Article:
"A mind all logic is like a knife all blade. It makes the hand bleed that uses it." - Rabindranath Tagore
Stocks ended the week higher after volatile movement to start the month of February. The week started off with a bang, as stocks fell the most since 1983, only to be followed Thursday and Friday with the best two day gain in several months. When all was said and done, the S&P 500 (NYSEARCA:SPY) closed up 0.84% while long duration Treasury bonds closed down a bit more than 1%. Many seem to be under the impression that the "correction" is over, but one of the characteristics of a correction is big downs followed by big ups. It remains to be seen if this is "over" but the combination of small-cap weakness, still resilient bonds, and continued emerging market volatility favors the Gray Haired Bears.
Regardless of fundamental, technical or economic analysis, logic must at some point come into the investing equation. Payroll data again missed expectations in January, with an insignificant upward revision to December's number. ISM manufacturing suffered a sizeable drop. The deflation pulse is being validated by data, and weather can only be an excuse for so long. Snow today has nothing to do with Treasuries maturing 30 years out. The Fed is tapering, and yields are either on balance falling, or stabilizing. At some point stocks need to pay attention to the reality on the ground. This iteration of QE has failed to juice inflation expectations, and economic activity. While QE1 and QE2 did cut off tail risk, QE3 may actually be causing it given lack of transmission into the economy.
Japan (NYSEARCA:NKY) is a good example of what can happen when QE is in place. The Nikkei year to date has had a big move down, despite stimulus which is higher than in the US. The illusion of stability which QE has brought in Japan has been faded as volatility picks up. Europe (NYSEARCA:VGK)? Deflationary pressures are significant. Whatever it takes is not enough to force reflation. Expectations are rising for the ECB to enact QE, but yields are already at historic lows in European economies. Why no one is getting nervous about all of this deflationary pressure in the face of trillions being pumped in to developed economies is beyond comprehension, but must be respected for buy and hold investors.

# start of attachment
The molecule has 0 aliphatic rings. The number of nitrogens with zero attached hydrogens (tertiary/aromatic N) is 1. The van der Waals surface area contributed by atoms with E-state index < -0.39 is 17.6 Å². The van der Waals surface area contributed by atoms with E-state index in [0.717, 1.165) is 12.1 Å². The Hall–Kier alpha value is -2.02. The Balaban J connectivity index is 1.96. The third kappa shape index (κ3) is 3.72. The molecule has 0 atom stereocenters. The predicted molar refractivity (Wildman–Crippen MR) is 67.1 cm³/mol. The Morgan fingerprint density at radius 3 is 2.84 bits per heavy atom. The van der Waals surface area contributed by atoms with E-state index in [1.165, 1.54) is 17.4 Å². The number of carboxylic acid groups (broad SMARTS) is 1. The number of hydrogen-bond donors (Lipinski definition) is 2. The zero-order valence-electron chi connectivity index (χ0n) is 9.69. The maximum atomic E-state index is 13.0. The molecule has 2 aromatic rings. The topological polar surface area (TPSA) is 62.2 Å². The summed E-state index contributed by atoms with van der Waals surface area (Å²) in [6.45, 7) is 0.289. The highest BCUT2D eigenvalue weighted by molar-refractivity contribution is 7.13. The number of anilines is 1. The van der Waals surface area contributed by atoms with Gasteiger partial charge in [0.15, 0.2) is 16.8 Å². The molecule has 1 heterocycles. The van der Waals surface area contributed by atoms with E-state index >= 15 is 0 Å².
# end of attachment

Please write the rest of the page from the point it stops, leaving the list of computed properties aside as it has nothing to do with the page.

If economic data continues to disappoint, the market will have a hard time justifying last year's behavior. The rally on Friday was likely due to the belief that bad data means more stimulus. However, if that stimulus is not working to begin with, and the Fed is indeed "pushing on a string," then with hindsight it will be seen as an opportunity to sell. The only real counter to any of this would be a recovery in emerging market stocks (NYSEARCA:EEM) to keep bullish beta sentiment alive on equities overall. This is indeed a very real possibility in the face of emerging market debt which is laughing over terms like "crisis" and "fragile five."
For now, the two big trades continue to be long duration Treasuries on a resync to the reality of real deflationary pressure in the US, and emerging market stocks on a resync to the reality that there is no crisis. We remain optimistic that we can take advantage of them both when the time is right.
Disclosure: I have no positions in any stocks mentioned, and no plans to initiate any positions within the next 72 hours. I wrote this article myself, and it expresses my own opinions. I am not receiving compensation for it. I have no business relationship with any company whose stock is mentioned in this article.
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